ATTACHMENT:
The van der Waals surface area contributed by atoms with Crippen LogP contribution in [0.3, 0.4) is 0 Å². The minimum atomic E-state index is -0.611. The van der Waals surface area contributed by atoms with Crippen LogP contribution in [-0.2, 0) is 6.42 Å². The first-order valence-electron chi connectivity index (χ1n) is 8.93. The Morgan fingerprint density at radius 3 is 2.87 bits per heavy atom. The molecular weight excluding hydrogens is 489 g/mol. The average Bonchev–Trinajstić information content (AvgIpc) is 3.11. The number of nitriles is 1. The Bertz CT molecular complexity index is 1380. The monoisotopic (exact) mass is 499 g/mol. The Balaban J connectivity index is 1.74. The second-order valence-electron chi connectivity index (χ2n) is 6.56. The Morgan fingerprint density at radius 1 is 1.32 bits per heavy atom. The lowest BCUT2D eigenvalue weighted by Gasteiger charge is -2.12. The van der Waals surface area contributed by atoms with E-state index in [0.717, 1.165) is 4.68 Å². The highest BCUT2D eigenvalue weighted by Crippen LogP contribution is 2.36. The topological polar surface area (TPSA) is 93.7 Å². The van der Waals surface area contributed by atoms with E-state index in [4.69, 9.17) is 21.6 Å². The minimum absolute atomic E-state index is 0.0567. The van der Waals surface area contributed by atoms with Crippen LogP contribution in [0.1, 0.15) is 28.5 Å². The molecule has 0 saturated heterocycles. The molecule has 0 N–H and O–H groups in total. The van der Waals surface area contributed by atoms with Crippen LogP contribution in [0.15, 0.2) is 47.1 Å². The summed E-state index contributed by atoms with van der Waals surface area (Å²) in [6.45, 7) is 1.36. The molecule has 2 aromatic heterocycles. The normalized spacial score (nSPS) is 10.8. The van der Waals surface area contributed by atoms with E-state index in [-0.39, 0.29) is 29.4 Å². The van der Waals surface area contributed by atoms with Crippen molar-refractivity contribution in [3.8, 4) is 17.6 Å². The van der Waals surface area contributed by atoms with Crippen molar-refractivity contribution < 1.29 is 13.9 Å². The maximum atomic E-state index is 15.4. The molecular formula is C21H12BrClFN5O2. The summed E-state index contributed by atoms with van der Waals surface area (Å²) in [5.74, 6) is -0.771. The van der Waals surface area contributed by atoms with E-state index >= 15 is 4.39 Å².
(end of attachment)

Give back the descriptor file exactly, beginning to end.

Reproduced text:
The van der Waals surface area contributed by atoms with Crippen LogP contribution in [0.3, 0.4) is 0 Å². The minimum atomic E-state index is -0.611. The van der Waals surface area contributed by atoms with Crippen LogP contribution in [-0.2, 0) is 6.42 Å². The first-order valence-electron chi connectivity index (χ1n) is 8.93. The Morgan fingerprint density at radius 3 is 2.87 bits per heavy atom. The molecular weight excluding hydrogens is 489 g/mol. The average Bonchev–Trinajstić information content (AvgIpc) is 3.11. The number of nitriles is 1. The Bertz CT molecular complexity index is 1380. The monoisotopic (exact) mass is 499 g/mol. The Balaban J connectivity index is 1.74. The second-order valence-electron chi connectivity index (χ2n) is 6.56. The Morgan fingerprint density at radius 1 is 1.32 bits per heavy atom. The lowest BCUT2D eigenvalue weighted by Gasteiger charge is -2.12. The van der Waals surface area contributed by atoms with E-state index in [0.717, 1.165) is 4.68 Å². The highest BCUT2D eigenvalue weighted by Crippen LogP contribution is 2.36. The topological polar surface area (TPSA) is 93.7 Å². The van der Waals surface area contributed by atoms with E-state index in [4.69, 9.17) is 21.6 Å². The minimum absolute atomic E-state index is 0.0567. The van der Waals surface area contributed by atoms with Crippen LogP contribution in [0.1, 0.15) is 28.5 Å². The molecule has 0 saturated heterocycles. The molecule has 0 N–H and O–H groups in total. The van der Waals surface area contributed by atoms with Crippen LogP contribution in [0.15, 0.2) is 47.1 Å². The summed E-state index contributed by atoms with van der Waals surface area (Å²) in [6.45, 7) is 1.36. The molecule has 2 aromatic heterocycles. The normalized spacial score (nSPS) is 10.8. The van der Waals surface area contributed by atoms with E-state index in [-0.39, 0.29) is 29.4 Å². The van der Waals surface area contributed by atoms with Crippen molar-refractivity contribution in [3.8, 4) is 17.6 Å². The van der Waals surface area contributed by atoms with Crippen molar-refractivity contribution < 1.29 is 13.9 Å². The maximum atomic E-state index is 15.4. The molecular formula is C21H12BrClFN5O2. The summed E-state index contributed by atoms with van der Waals surface area (Å²) in [5.74, 6) is -0.771. The van der Waals surface area contributed by atoms with E-state index >= 15 is 4.39 Å².